John Burgoyne (person)
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John Burgoyne was born in Bedfordshire, England on February 22, 1722. He was educated in public school, and by the age of 15 he had entered the military. He eloped with Lady Charlotte Stanley, daughter of the Earl of Derby. At first, the Earl did not approve of the marriage, but eventually warmed to the young Burgoyne, going so far as to purchase a captaincy for his son-in-law. After fighting in the battles of Cherbourg and St. Malo during the Seven Years War, Burgoyne was elected to the House of Commons in 1762. He used his position to criticize the imperialist causes of the British Empire. He also took the time to write a play, which was published in 1774.
Even though he opposed the harsh treatment of the American colonies during the revolution, he was itching to return to the front lines, and joined the suppression effort. On May 25, 1775, he arrived in America with fellow Major Generals Henry Clinton and William Howe. Burgoyne went on to lead reinforcements down the St. Lawrence River to Montreal and drove the Americans out for the remainder of the war.
Burgoyne returned to England and his seat in the House of Commons. While performing his duties, Burgoyne also started drawing up plans for an attack on the Hudson valley that would split the colonies in two. He won approval for his action, and in 1777, he returned to Canada and assembled his troops.
The plan that Burgoyne had drawn up required a three-pronged attack. General Howe would drive a force from New York City up the Hudson Valley, while Burgoyne drove down through the mountains to capture Fort Ticonderoga and rebel staging areas around Lake George, while General St. Leger would attack in the Mohawk valley. All three would arrive around the same time in Albany to attack the large number of troops there.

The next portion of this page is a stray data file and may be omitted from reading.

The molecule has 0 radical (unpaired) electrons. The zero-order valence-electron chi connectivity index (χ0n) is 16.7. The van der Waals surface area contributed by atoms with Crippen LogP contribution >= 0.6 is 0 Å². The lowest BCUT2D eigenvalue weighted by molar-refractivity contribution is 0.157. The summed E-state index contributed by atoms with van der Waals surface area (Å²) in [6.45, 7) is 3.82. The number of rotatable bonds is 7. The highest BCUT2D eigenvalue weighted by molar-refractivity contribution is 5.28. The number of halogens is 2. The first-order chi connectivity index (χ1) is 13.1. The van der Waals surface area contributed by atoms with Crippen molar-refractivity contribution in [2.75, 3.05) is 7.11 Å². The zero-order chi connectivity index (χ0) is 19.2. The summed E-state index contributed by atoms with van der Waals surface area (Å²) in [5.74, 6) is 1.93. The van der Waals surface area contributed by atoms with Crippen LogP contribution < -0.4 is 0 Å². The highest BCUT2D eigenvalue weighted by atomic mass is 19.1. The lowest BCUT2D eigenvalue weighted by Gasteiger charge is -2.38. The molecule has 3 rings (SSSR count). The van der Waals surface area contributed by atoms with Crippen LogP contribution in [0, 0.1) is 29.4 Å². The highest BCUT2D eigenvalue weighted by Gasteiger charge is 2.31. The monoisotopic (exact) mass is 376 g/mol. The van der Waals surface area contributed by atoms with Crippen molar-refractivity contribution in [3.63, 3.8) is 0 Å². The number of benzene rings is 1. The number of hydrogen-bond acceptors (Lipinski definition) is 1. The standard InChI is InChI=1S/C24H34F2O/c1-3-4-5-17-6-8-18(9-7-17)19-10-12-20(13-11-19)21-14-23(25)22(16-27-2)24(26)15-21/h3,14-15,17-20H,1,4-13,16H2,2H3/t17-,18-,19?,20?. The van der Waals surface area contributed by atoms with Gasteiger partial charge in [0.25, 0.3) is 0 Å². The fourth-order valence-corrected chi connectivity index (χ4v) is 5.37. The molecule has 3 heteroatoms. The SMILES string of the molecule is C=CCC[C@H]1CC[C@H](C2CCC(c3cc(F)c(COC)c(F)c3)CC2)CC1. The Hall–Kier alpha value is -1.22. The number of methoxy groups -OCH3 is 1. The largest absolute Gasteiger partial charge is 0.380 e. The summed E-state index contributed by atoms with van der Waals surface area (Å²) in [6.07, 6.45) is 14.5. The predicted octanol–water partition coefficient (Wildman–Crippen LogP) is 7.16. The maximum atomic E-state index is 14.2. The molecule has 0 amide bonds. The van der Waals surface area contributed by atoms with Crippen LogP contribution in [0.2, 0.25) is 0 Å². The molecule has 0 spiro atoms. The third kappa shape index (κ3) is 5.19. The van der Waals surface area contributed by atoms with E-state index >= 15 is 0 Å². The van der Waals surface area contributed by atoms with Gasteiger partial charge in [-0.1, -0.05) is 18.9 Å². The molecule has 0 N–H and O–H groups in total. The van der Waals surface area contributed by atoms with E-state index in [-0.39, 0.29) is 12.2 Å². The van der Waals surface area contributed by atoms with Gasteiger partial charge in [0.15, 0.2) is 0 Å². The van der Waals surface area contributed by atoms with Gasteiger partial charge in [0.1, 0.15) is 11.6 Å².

Right from the beginning, Burgoyne ran into problems. The route that he chose for his troops was directly through the Adirondack Mountains, which greatly slowed his movements. Upon arriving at Fort Ticonderoga, he found that the American garrison had already retreated to Vermont, and the force that he sent to capture them returned basically empty-handed. On arriving in Saratoga for the first time, he discovered that General Howe had taken his forces to Pennsylvania and St. Leger had been turned back at Oswego. The army under Burgoyne was forced to make their assault of Albany without any support.
Rebel forces, now under the command of General Horatio Gates, began to drive the British back. Burgoyne never made it to Albany, being forced to retreat at the Battle of Bennington. His supplies running low, Burgoyne was forced to choose between retreating all the way back to Canada, or risking it all on one last assault on the American army. He chose to go down fighting, and by the time the Battles of Saratoga were over, the British army was forced to surrender.
While most of his troops went off into captivity, John Burgoyne was sent back to England in disgrace. Although the failure of the offensive was not directly his fault, Burgoyne was forced to defend his actions in the court of public opinion. He would never fight again, instead turning to literary pursuits, which resulted in his play The Heiress in 1786. John Burgoyne would go on to father four illegitimate children before dying suddenly in London on June 4, 1792.